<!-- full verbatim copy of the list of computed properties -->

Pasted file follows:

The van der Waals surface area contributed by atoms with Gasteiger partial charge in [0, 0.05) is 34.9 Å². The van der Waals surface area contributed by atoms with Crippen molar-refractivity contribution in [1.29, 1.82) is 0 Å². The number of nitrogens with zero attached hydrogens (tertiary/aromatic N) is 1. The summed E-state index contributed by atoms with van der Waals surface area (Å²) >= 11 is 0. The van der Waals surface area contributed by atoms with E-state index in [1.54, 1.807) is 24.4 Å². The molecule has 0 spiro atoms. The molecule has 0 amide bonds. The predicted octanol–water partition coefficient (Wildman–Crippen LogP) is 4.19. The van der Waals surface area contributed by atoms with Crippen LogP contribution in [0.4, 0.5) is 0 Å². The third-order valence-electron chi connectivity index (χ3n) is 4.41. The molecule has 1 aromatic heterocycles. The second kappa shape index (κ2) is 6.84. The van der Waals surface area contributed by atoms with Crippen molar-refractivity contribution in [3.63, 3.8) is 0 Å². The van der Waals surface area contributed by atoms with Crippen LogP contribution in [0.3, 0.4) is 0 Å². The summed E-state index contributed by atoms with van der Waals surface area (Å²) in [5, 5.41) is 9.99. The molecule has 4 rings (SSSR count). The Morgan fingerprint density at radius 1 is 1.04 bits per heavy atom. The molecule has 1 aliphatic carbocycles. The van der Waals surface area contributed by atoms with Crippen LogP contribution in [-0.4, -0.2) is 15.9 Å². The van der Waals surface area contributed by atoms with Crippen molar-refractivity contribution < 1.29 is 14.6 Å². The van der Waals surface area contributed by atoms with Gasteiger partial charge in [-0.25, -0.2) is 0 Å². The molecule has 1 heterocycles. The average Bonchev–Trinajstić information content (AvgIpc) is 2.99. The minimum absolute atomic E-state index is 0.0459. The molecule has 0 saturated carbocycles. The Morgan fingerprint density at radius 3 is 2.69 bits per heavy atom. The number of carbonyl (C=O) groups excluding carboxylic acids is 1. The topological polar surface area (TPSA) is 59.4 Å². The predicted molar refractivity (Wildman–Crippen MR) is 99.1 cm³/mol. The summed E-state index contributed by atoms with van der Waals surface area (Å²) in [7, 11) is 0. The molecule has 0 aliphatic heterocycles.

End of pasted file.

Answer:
The van der Waals surface area contributed by atoms with Gasteiger partial charge in [0, 0.05) is 34.9 Å². The van der Waals surface area contributed by atoms with Crippen molar-refractivity contribution in [1.29, 1.82) is 0 Å². The number of nitrogens with zero attached hydrogens (tertiary/aromatic N) is 1. The summed E-state index contributed by atoms with van der Waals surface area (Å²) >= 11 is 0. The van der Waals surface area contributed by atoms with E-state index in [1.54, 1.807) is 24.4 Å². The molecule has 0 spiro atoms. The molecule has 0 amide bonds. The predicted octanol–water partition coefficient (Wildman–Crippen LogP) is 4.19. The van der Waals surface area contributed by atoms with Crippen LogP contribution in [0.4, 0.5) is 0 Å². The third-order valence-electron chi connectivity index (χ3n) is 4.41. The molecule has 1 aromatic heterocycles. The second kappa shape index (κ2) is 6.84. The van der Waals surface area contributed by atoms with Crippen molar-refractivity contribution in [3.63, 3.8) is 0 Å². The van der Waals surface area contributed by atoms with Crippen LogP contribution in [0.3, 0.4) is 0 Å². The summed E-state index contributed by atoms with van der Waals surface area (Å²) in [5, 5.41) is 9.99. The molecule has 4 rings (SSSR count). The Morgan fingerprint density at radius 1 is 1.04 bits per heavy atom. The molecule has 1 aliphatic carbocycles. The van der Waals surface area contributed by atoms with Crippen LogP contribution in [-0.4, -0.2) is 15.9 Å². The van der Waals surface area contributed by atoms with Crippen molar-refractivity contribution < 1.29 is 14.6 Å². The van der Waals surface area contributed by atoms with Gasteiger partial charge in [-0.25, -0.2) is 0 Å². The molecule has 1 heterocycles. The average Bonchev–Trinajstić information content (AvgIpc) is 2.99. The minimum absolute atomic E-state index is 0.0459. The molecule has 0 saturated carbocycles. The Morgan fingerprint density at radius 3 is 2.69 bits per heavy atom. The number of carbonyl (C=O) groups excluding carboxylic acids is 1. The topological polar surface area (TPSA) is 59.4 Å². The predicted molar refractivity (Wildman–Crippen MR) is 99.1 cm³/mol. The summed E-state index contributed by atoms with van der Waals surface area (Å²) in [7, 11) is 0. The molecule has 0 aliphatic heterocycles.